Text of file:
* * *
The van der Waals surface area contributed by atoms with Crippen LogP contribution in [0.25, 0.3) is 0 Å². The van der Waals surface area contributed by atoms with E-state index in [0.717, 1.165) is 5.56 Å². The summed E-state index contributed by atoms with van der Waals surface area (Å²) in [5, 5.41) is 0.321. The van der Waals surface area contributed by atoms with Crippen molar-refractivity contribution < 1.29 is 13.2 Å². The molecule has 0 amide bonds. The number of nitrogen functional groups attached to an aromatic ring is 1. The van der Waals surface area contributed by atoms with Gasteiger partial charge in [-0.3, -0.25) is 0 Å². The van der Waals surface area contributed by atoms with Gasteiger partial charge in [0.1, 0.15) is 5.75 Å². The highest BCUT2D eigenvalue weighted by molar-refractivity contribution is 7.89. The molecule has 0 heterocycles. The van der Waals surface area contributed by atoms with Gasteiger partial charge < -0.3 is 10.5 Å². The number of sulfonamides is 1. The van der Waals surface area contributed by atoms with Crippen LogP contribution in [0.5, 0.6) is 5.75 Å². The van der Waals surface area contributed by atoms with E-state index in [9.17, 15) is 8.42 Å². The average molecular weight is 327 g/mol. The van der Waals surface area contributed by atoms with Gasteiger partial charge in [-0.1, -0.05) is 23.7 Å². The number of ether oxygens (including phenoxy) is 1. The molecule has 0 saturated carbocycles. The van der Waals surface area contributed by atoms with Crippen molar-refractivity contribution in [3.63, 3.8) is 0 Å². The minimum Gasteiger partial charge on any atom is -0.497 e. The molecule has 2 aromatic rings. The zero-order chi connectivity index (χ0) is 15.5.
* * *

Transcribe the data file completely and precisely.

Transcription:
The van der Waals surface area contributed by atoms with Crippen LogP contribution in [0.25, 0.3) is 0 Å². The van der Waals surface area contributed by atoms with E-state index in [0.717, 1.165) is 5.56 Å². The summed E-state index contributed by atoms with van der Waals surface area (Å²) in [5, 5.41) is 0.321. The van der Waals surface area contributed by atoms with Crippen molar-refractivity contribution < 1.29 is 13.2 Å². The molecule has 0 amide bonds. The number of nitrogen functional groups attached to an aromatic ring is 1. The van der Waals surface area contributed by atoms with Gasteiger partial charge in [-0.3, -0.25) is 0 Å². The van der Waals surface area contributed by atoms with Gasteiger partial charge in [0.1, 0.15) is 5.75 Å². The highest BCUT2D eigenvalue weighted by molar-refractivity contribution is 7.89. The molecule has 0 heterocycles. The van der Waals surface area contributed by atoms with Gasteiger partial charge < -0.3 is 10.5 Å². The number of sulfonamides is 1. The van der Waals surface area contributed by atoms with Crippen LogP contribution in [0.5, 0.6) is 5.75 Å². The van der Waals surface area contributed by atoms with E-state index in [9.17, 15) is 8.42 Å². The average molecular weight is 327 g/mol. The van der Waals surface area contributed by atoms with Gasteiger partial charge in [-0.1, -0.05) is 23.7 Å². The number of ether oxygens (including phenoxy) is 1. The molecule has 0 saturated carbocycles. The van der Waals surface area contributed by atoms with Crippen molar-refractivity contribution in [3.63, 3.8) is 0 Å². The minimum Gasteiger partial charge on any atom is -0.497 e. The molecule has 2 aromatic rings. The zero-order chi connectivity index (χ0) is 15.5.